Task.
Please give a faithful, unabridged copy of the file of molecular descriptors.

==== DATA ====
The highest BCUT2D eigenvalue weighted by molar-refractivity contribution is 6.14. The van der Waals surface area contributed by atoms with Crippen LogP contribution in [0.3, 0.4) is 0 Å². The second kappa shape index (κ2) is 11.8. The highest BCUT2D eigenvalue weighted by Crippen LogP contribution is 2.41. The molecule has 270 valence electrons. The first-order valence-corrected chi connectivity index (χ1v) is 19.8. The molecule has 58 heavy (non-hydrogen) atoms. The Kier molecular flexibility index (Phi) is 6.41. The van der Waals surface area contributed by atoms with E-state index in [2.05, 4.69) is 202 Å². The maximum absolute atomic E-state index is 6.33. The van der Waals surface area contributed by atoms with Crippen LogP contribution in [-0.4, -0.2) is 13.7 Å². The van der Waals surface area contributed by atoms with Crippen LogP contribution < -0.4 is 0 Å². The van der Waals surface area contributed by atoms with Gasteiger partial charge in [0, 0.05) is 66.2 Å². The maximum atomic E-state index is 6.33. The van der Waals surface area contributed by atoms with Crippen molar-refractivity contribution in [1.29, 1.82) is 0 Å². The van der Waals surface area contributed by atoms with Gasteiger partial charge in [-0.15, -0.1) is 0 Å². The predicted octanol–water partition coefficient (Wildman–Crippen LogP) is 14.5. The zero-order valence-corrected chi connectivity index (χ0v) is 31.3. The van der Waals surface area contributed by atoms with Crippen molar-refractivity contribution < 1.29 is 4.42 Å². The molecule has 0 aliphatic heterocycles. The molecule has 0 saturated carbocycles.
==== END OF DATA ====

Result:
The highest BCUT2D eigenvalue weighted by molar-refractivity contribution is 6.14. The van der Waals surface area contributed by atoms with Crippen LogP contribution in [0.3, 0.4) is 0 Å². The second kappa shape index (κ2) is 11.8. The highest BCUT2D eigenvalue weighted by Crippen LogP contribution is 2.41. The molecule has 270 valence electrons. The first-order valence-corrected chi connectivity index (χ1v) is 19.8. The molecule has 58 heavy (non-hydrogen) atoms. The Kier molecular flexibility index (Phi) is 6.41. The van der Waals surface area contributed by atoms with E-state index in [2.05, 4.69) is 202 Å². The maximum absolute atomic E-state index is 6.33. The van der Waals surface area contributed by atoms with Crippen LogP contribution in [-0.4, -0.2) is 13.7 Å². The van der Waals surface area contributed by atoms with Crippen LogP contribution < -0.4 is 0 Å². The van der Waals surface area contributed by atoms with Gasteiger partial charge in [0, 0.05) is 66.2 Å². The maximum atomic E-state index is 6.33. The van der Waals surface area contributed by atoms with Crippen molar-refractivity contribution in [1.29, 1.82) is 0 Å². The van der Waals surface area contributed by atoms with Gasteiger partial charge in [-0.15, -0.1) is 0 Å². The predicted octanol–water partition coefficient (Wildman–Crippen LogP) is 14.5. The zero-order valence-corrected chi connectivity index (χ0v) is 31.3. The van der Waals surface area contributed by atoms with Crippen molar-refractivity contribution < 1.29 is 4.42 Å². The molecule has 0 aliphatic heterocycles. The molecule has 0 saturated carbocycles.